I don’t get angry very often. I am concerned about a number of things, and although issues such as land planning use (housing) could be solved relatively easy and would make my own life, as well as tens of millions of others, much better off, I don’t get angry about high rents and a seemingly unaffordable aspiration like a mortgage.
The Times, however, is leading with a story that is infuriating.
“HIV drug puts other care at risk, warns NHS” The highlight being a drug which is used to treat children, starting from 2-5 years old, who suffer (and I mean suffer) from Cystic Fibrosis. It improves their lung function and reduces the amount of mucus that build up in their lungs. As someone who has an undue amount of mucus in my lungs, that sounds like a great prospect, and if you can make kids live much longer lives by reducing the damage done to their lungs from an earlier age, then do it. At £180,000 per year per person, Ivacaftor costs a lot of money and although I can’t put a price on it, I can say that CF is thoroughly miserable. My lung function was as low as 38% last year. If you extrapolate that out, then you don’t live very long.
Now the NHS in England, after reversing its initial decision to fund PrEP, has now been told by the High Court that is must do so. PrEP is a treatment, and Truvada is a drug used in that treatment which lowers the chances of getting HIV, which in purely monetary terms costs about £350,000 per person per lifetime. Not cheap, but cheaper than Ivacaftor currently costs. I say currently costs, because for both drugs, there are cheaper alternatives coming down the pipeline. The £5000 pp py cost of Truvada should be cut by buying a generic version which costs 80% less in around a years time – good.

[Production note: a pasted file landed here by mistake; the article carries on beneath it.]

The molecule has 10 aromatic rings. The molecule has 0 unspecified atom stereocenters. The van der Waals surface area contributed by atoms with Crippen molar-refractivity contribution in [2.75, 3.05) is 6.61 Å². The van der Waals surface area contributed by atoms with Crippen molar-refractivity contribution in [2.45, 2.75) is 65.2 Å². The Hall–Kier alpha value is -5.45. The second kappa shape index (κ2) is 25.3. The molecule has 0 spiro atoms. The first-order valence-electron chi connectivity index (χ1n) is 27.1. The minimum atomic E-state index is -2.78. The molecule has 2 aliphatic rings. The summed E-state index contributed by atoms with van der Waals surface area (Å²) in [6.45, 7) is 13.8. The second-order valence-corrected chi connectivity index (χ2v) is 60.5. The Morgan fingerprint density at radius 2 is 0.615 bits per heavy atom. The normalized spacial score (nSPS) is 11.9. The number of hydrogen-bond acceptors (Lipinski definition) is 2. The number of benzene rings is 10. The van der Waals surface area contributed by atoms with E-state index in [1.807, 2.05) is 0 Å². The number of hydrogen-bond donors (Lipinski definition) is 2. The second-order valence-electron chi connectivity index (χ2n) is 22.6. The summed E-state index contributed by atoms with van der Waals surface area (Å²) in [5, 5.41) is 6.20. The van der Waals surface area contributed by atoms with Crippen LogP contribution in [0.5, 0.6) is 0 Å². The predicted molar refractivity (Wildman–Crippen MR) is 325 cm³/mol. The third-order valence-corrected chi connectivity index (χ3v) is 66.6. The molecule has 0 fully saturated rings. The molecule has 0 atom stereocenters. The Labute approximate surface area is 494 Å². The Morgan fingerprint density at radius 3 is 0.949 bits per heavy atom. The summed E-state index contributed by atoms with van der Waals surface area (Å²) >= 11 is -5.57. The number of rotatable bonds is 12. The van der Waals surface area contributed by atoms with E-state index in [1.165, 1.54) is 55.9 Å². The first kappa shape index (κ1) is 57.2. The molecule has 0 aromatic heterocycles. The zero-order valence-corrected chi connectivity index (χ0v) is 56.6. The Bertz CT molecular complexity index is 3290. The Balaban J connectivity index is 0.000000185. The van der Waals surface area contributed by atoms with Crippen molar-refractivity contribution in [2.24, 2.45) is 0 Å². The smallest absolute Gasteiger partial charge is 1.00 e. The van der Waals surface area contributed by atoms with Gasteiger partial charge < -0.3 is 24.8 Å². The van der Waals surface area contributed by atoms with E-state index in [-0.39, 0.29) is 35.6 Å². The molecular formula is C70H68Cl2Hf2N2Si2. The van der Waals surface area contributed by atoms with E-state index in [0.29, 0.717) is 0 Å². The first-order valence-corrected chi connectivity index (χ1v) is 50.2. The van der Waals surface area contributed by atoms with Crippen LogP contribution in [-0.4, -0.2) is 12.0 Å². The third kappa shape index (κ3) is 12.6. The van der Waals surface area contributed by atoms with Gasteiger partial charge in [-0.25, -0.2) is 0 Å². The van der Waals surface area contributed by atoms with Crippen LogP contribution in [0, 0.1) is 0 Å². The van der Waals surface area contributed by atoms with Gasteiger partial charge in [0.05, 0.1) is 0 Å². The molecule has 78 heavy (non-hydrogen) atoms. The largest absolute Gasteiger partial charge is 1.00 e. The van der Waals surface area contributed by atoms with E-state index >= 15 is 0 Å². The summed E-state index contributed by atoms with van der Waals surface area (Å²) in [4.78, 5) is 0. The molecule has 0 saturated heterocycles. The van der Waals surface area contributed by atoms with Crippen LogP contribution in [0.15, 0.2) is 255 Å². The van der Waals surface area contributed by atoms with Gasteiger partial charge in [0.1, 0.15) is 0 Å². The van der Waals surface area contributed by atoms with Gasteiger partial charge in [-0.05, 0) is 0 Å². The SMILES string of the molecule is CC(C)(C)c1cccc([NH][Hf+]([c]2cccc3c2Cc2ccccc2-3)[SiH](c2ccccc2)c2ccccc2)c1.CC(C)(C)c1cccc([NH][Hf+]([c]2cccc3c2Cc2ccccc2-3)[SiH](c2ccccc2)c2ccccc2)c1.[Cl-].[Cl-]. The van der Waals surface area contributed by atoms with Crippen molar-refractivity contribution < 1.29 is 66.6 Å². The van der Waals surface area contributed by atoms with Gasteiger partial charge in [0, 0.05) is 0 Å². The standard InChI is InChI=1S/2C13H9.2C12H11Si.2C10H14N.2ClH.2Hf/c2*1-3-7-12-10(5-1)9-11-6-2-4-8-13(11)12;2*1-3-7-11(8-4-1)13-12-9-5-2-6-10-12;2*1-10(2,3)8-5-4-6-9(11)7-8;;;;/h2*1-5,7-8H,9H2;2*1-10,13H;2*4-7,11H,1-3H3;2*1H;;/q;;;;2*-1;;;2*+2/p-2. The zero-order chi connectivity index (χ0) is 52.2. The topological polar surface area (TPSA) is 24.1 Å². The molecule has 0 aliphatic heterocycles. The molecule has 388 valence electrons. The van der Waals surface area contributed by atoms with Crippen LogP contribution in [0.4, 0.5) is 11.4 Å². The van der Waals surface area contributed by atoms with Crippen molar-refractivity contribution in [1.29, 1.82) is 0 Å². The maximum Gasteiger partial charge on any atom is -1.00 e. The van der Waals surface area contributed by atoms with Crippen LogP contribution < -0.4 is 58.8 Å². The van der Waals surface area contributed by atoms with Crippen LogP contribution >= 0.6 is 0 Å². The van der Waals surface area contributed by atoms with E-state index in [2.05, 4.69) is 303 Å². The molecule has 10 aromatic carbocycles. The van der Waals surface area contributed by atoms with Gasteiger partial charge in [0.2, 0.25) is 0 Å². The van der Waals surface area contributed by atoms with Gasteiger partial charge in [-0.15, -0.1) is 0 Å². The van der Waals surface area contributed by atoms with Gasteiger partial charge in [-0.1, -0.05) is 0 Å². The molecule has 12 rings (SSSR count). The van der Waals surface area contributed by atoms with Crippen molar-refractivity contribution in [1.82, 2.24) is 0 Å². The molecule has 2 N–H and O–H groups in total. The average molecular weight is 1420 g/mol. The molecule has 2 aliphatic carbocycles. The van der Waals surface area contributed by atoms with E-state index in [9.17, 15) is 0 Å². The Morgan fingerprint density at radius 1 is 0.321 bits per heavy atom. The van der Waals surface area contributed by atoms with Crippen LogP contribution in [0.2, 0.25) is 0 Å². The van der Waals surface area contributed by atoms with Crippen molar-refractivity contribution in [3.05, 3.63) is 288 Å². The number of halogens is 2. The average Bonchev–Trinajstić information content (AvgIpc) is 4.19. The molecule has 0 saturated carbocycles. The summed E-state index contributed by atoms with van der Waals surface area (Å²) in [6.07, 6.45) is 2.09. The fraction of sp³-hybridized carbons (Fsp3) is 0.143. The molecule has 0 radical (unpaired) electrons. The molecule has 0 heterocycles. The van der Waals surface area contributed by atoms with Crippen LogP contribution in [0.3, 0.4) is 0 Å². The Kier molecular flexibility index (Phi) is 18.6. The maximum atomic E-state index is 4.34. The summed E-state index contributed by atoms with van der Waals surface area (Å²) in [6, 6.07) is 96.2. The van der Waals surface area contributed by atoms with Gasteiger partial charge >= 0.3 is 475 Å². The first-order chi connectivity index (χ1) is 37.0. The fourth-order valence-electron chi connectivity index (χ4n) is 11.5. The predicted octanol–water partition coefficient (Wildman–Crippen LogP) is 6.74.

As someone who is living with a death sentence, being given one is not something I would wish on anybody. Of course, HIV is no longer a death sentence, but the dread that someone must feel in waiting for results is something that I haven’t had to endure, I have always known. I wouldn’t like to find out what that feels like. We aren’t talking about hedonistic gay men when we are talking about PrEP, we are talking about people who are at risk of HIV infection, and they tend to be very vulnerable indeed.
So for NHS England to come out and say that they can’t afford treatments, and to in essence “blame it on gays” is not “unusually blunt”, but nasty and infuriating, because it is pitting very ill people and the people who care about them against one another.
I don’t think the NHS is a terribly good idea, and I although I know that this sort of thing, with a limited amount of funds being available, would eventually happen, I think it is beneath contempt to raise this issue of rationing when gay men are involved, and oh, we will pit them them against children who struggle to breath.
If it starts a rational conversation about how we fund a health service, which it will not in the slightest, then the officials at NHS England have done a good thing. But, in an alarming absence of pigs plus wings, then the people who briefed The Times should tale a long hard look at themselves.
There are a number of very sensible reforms which we could do to make us live longer and save the Taxpayer money, some of which I will link below.
I will end this by quoting The Times;
“Children with cystic fibrosis will be refused a drug to help them to breathe”
Hardly the way to start talking about healthcare in the UK, is it?
Kristian Niemietz on the NHS and it’s underfunding.
Anton Howes, on Patient led Commissioning Groups.